The Life of a Tourist

At the path along the river, despite the gloomy day, everything opened up. It was our first full day in Japan. It may have had something to do with the sake tasting we had just left, but already the world was different.


It would be a few days before we would do the truly touristy things like going up in the Tokyo Skytree or seeing the pandas at the Ueno Zoo. In this spot along the river, as it had been at the Sawanoi Saké Brewery we had just visited, there were no other tourists. Just us. Everyone else grew up here, lived here, belonged here. That sudden realization was the moment when tourism ended. We were all part of the same picture.

And then again, maybe it was the saké.


Bear in mind that I don’t want to be one of those people who, having been touched by international travel, thinks of himself as Rick Steves or Anthony Bourdain. I know nothing. It became more evident as our time in Japan wore on that I know less that nothing. In part, at least as far as Japan was concerned, this was by design. I wanted to be genuinely surprised by what I was seeing.

The first days of our stay were going to be at Yokota AFB, and the last three days were set for an Airbnb in Arakawa-ku. Hannah and Dan were driving us around in a rental van while we were on base, because Hannah’s Diahatsu is built for a maximum capacity of one and one-half humans.

The first few days weren’t ideal as far as the weather was concerned. We caught a glimpse of Mount Fuji on our way back from the airport, but the clouds and haze hid it from our sight for the next couple of days. It rained on our way to see the Great Buddha in Kamakura, it rained while we were there, and it rained on the way back, but not enough to keep us from going.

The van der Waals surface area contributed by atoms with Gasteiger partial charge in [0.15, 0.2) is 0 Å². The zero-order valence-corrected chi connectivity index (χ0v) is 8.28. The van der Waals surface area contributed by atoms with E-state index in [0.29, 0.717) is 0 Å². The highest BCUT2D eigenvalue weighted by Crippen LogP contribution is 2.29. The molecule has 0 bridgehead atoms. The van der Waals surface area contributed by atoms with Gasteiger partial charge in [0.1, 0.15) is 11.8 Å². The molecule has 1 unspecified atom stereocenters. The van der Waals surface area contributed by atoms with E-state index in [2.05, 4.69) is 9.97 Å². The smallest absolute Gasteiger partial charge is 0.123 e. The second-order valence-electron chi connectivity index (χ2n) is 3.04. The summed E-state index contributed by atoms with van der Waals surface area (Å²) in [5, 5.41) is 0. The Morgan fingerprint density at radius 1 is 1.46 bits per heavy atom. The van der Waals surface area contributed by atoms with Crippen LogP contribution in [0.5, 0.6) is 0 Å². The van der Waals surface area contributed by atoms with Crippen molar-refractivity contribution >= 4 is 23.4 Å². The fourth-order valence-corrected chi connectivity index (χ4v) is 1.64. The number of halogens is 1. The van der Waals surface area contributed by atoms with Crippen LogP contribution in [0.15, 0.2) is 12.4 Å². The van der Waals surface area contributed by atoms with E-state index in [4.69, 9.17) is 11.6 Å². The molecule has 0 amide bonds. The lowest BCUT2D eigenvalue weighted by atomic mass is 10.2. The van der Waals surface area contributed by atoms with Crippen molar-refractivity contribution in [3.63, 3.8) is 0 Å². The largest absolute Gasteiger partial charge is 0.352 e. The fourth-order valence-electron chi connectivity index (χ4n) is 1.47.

At the Buddha

On the first clear morning, Hannah was driving when she spotted Fuji out of the corner of her eye. Without telling us what she was seeing, she twisted the rental van off to a side street, tossing us to and fro in the back of the vehicle. “What…?”

“Fuji,” she explained.


And so, Fuji it was. This would be the clearest it would be during our time there. But as nice as these moments were, the defining moment had already taken place.

Sawanoi Brewery

I may have taken close to 400 pictures that first day at the Sawanoi Sake Brewery. It was impossible not to. We sat through the presentation and the tour, which was entirely in Japanese, quiet and bright-eyed, nodding our heads as if we understood. Some things needed no words.

There was a helpful flyer in decent English to let us know a good bit of what was going on. We went to the room where the rice was processed and to the cave where they gathered the water. Everyone was Japanese, apart from the six goofy Americans. It was hard not to feel so different, so out of place.

After the tour was over, we retired to the solace of our own company. I took 200 more pictures to mask the fact that I felt so self-conscious that I wasn’t Japanese. There was a shrine across the river from the brewery, and a walking bridge to get to it, so we made our way over there. I took 400 more pictures.

Take us to the bridge

On our way